BACKGROUND: Previous studies suggest that patients with a history of poliomyelitis (PM) later in life experience a variety of symptoms. These studies were carried out in patients who later in life were admitted to hospital or became members of polio societies and may therefore not be representative of all polio patients. Little data have been published concerning patients actually discharged from hospital with a diagnosis of acute paralytic PM.
OBJECTIVES: The aim of this study was to compare the prevalence of late symptoms in individuals with a history of paralytic PM with that of controls, and to study whether late symptoms in individuals with a history of PM were associated with symptoms at the acute stage of polio, and finally to compare the prevalence of symptoms in polio patients with postpolio syndrome (PPS) with the prevalence of symptoms in polio patients without PPS.
METHODS: A questionnaire concerning various symptoms was sent to a previously established cohort of patients, who during the polio epidemics were discharged from the Department of Infectious Disease at Blegdamshospitalet, Copenhagen, with a diagnosis of paralytic PM, and to age- and gender-matched controls without PM. Information about symptoms at the acute stage of disease was obtained from hospital records. Logistic regression analysis with adjustment for age and gender was applied to compare the occurrence of late symptoms in cases and controls and within the above-mentioned groups of individuals with a history of PM.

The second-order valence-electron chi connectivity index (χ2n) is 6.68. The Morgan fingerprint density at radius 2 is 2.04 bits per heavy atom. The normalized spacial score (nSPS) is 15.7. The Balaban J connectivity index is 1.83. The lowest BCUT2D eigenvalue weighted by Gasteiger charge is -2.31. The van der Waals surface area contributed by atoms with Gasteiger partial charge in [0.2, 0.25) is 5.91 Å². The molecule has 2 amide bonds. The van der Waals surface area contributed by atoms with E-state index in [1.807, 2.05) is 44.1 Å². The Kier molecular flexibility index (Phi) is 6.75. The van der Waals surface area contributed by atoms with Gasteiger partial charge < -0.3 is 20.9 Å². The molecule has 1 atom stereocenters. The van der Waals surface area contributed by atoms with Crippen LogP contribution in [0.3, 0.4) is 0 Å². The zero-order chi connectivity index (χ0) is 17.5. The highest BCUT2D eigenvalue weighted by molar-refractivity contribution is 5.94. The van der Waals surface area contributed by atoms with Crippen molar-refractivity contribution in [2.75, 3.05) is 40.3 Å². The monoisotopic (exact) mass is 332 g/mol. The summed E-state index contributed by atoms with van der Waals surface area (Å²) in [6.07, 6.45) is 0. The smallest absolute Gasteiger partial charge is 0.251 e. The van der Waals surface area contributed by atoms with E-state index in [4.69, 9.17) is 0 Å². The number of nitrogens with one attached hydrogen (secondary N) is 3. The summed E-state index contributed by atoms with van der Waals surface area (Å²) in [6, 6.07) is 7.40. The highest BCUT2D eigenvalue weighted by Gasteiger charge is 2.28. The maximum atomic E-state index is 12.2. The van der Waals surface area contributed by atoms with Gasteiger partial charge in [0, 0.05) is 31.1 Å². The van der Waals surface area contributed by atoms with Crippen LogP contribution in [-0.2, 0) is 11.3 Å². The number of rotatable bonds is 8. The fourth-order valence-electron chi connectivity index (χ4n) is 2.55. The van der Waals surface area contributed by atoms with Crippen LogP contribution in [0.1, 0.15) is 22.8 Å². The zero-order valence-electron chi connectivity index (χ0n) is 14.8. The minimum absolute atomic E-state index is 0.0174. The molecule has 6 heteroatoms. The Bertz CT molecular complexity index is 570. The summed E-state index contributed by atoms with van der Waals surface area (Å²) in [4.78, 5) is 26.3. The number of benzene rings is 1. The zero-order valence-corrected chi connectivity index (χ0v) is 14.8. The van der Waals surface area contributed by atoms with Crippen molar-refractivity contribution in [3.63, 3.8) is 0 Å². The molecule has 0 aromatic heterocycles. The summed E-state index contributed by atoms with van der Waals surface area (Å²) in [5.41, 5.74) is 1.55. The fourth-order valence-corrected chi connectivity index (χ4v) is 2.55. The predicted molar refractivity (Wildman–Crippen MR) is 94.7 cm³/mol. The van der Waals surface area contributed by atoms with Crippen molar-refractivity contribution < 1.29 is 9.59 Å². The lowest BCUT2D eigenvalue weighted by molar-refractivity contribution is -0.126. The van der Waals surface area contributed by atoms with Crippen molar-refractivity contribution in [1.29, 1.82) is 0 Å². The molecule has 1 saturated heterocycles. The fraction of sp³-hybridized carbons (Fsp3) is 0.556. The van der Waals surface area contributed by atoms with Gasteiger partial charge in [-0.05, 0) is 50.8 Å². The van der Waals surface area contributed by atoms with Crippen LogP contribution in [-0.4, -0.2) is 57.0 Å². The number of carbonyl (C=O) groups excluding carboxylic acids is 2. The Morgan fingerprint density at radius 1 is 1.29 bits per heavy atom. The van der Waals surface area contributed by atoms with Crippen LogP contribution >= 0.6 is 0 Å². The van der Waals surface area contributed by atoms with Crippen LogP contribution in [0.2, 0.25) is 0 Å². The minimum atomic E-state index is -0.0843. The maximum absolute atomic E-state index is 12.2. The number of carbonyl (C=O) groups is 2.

RESULTS: (i) Compared with controls, individuals with a history of polio significantly more often reported muscle symptoms, pain, neuropathic sensory symptoms, and bulbar symptoms; (ii) the occurrence of symptoms did not seem to be related to symptoms of the initial PM; and (iii) symptom prevalence was significantly higher in individuals with a history of polio who reported PPS as compared with those who did not.
CONCLUSION: Our data indicate that individuals with a history of PM late in life experience a variety of symptoms that cannot be attributed to lesions of the anterior horn. Furthermore, late symptoms do not seem to be related to initial symptoms of the acute stage of PM but to reported PPS. The last finding supports the perception that the cause of PPS is not just normal ageing.